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While exposure to the ideas of MBTI led to greater personal awareness and growth, I still seem to be stuck with the legacy of the MBTI language, since I first learned about it at a fairly early age. Then when I try to talk about things along these lines with someone who has not been i̶n̶d̶o̶c̶t̶r̶i̶n̶a̶t̶e̶d̶ educated with MBTI, I sometimes struggle for words as I am so used to the MBTI related language.

At the same time, I often don't really feel it is helpful to try and explain a whole set of MBTI ideas just to explain something.

I am curious as to how others use some of the insights they may have gained from knowledge of MBTI in day to day discussions without resorting to either the language of MBTI (and the explanation that goes with it)?

Ideally I would actually like to stop using this specialised language in general and move back towards language that everyone understands.
 

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It's very easy. The awareness of MBTI helps in a very great deal.

The easiest example ever: You go to some interesting place or attend to some interesting event, the following set of types will very generally be interested in following things:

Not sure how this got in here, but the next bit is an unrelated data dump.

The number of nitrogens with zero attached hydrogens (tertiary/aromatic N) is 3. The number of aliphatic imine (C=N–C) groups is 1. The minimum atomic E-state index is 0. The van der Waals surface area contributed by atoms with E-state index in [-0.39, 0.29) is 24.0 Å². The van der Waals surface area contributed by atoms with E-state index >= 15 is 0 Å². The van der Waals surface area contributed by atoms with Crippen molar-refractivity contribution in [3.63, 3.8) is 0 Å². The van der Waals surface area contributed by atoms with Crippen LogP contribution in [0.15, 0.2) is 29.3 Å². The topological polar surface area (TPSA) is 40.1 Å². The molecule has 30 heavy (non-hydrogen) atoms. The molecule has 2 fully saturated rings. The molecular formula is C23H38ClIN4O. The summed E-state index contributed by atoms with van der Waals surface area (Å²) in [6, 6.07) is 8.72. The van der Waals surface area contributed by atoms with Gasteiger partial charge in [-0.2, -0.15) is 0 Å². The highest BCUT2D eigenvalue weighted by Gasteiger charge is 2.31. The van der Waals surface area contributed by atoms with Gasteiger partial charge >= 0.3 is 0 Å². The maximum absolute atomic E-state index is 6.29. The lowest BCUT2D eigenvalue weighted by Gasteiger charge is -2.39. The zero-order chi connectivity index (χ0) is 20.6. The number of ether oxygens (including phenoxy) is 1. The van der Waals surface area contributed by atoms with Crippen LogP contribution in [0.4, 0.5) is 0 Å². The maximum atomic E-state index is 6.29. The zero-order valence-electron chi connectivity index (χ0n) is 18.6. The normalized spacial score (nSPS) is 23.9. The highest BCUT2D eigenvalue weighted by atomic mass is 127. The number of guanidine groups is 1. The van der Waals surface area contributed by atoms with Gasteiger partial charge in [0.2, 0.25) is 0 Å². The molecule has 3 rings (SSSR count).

xSFx: Was it fun, did you have a good time?
xSTx: Why did you go there, what did you do at that place/event exactly?
xNFx: What kind of people were there, what was the overall atmosphere of the place?
xNTx: Where was that place, how did it look like, what was the lineup of the event?

Following the dominating cognitive functions, with first questions in mind, it goes also like this:

Te: What convinced you to go there, what sort of fun was held in that place, how did you end up there?
Ti: What was the lineup of that event, when did it take place, what did you do there and how did you do it?
Ne: How can you describe this event, how where the performers like, any sort of incidents you encountered?
Ni: How did the night go, from beginning to the end? Would you go there next time if you got the chance?
Fe: How was it? Did you meet any interesting people there? Should we go there together next time?
Fi: What was the overall atmosphere of the place? what did you like and what did you not like there?
Se: What did you see or heard there? Were you having fun there? Was it awesome?
Si: Do you regret going there, or was it worth your while?

MBTI and cognitive functions theory offers limitless number of possibilities, especially on how to socialize with people in a way to engage and get to them. To understand their motivations, reasons for doing something and why they want something.
 
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